I e-mailed the clinical director of the service about the involuntary ECT and the amount of prescribed drugs that I saw people were on. He was dismissive of my concerns and used postmodernist justifications and talk of high versus low impact journals to counter some of the arguments I had made.  He advised me to avoid getting into such discussions or debates about prescription drugs.

This strategy to raise awareness of what was going on in our service and at the ward wasn’t working. I was considering writing an e-mail to senior District Health Board (DHB) psychiatrists in management and influential positions who had expressed progressive ideas I had read or heard about.  I was going to outline to them how bad current practices within the mental health services were and to show that there are better and more effective ways of working with people based on reliable scientific evidence and person-centred approaches. I was hoping to ask for their assistance to implement some changes.  I showed this to senior management within Pathways to get their approval before sending it.  They told me not to send this.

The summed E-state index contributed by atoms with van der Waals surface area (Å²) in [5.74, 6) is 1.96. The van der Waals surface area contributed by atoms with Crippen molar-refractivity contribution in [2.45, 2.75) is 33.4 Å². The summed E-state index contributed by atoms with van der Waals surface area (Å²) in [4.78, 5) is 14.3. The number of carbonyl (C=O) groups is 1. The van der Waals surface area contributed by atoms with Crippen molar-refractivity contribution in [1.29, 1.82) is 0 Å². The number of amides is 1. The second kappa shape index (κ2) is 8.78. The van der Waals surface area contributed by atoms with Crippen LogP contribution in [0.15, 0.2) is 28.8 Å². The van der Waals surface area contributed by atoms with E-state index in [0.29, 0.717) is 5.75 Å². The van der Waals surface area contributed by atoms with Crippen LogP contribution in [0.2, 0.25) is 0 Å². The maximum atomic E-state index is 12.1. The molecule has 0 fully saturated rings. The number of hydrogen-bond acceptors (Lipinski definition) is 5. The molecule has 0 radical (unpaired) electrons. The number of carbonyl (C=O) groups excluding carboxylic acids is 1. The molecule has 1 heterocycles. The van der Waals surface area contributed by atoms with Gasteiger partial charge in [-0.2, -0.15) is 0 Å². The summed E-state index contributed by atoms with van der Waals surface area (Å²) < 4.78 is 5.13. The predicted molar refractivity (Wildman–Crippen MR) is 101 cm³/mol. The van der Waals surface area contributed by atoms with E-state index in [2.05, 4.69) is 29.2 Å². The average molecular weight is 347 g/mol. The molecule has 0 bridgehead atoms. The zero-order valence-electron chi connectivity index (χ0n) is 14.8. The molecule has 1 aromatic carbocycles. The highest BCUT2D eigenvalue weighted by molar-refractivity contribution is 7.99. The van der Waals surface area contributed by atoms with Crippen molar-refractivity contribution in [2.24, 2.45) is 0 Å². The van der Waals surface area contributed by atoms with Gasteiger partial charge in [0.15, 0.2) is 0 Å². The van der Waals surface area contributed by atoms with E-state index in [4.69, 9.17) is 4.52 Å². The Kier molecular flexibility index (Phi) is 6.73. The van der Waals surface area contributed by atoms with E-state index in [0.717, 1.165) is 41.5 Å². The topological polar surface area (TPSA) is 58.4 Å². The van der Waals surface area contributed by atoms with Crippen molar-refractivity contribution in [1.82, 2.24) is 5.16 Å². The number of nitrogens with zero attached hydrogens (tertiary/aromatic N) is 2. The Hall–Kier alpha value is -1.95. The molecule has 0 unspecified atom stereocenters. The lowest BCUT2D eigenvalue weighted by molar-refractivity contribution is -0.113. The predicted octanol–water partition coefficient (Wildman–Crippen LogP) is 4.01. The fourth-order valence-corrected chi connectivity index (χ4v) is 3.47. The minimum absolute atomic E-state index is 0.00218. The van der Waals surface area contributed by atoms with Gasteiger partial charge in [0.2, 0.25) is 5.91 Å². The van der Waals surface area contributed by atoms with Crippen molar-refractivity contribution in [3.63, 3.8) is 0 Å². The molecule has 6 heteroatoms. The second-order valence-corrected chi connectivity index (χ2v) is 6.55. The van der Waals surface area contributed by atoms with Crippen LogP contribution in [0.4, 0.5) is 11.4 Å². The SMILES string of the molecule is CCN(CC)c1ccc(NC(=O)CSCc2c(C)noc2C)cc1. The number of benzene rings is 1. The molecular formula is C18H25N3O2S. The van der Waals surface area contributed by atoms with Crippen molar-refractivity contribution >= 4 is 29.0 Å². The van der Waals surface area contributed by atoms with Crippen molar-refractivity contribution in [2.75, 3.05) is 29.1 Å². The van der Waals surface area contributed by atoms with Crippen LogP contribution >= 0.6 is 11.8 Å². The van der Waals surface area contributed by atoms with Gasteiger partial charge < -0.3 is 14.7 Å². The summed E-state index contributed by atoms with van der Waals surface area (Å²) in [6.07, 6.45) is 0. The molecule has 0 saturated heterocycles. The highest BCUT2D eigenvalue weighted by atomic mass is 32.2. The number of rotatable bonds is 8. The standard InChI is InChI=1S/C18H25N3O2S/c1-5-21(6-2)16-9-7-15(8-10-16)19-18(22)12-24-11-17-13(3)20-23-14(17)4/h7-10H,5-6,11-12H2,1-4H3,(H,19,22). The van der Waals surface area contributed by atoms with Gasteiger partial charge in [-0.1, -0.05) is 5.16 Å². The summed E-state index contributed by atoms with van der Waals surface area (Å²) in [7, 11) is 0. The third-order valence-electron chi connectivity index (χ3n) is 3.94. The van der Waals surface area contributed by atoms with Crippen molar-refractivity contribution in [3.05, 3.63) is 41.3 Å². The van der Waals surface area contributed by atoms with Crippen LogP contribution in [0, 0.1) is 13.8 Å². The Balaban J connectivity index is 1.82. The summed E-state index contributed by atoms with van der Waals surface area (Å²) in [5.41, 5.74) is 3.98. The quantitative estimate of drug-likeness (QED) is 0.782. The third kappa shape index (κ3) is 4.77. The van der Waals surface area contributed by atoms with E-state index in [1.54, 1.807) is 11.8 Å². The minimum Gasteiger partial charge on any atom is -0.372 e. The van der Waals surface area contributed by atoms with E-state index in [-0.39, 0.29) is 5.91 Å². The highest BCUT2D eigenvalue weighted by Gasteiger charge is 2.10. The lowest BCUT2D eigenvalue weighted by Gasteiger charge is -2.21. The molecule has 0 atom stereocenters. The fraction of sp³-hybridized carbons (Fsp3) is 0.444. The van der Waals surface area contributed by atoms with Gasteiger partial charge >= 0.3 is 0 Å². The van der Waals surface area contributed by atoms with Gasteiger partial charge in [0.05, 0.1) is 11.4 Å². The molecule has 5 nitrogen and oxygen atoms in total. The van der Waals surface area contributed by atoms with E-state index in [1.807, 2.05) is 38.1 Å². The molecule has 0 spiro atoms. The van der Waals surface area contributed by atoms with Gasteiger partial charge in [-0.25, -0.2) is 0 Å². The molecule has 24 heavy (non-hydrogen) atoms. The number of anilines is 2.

For suggesting this potential e-mail in the first place I was told not to contact or lobby any DHB staff, i.e. anyone employed in public health services in New Zealand, in my professional or personal capacity. I was advised not to debate or express my views on current practices in the workplace. I was also told that advocacy on behalf of people that visited our service was not something within my job description and that if I wanted to do this I would need to look for another job.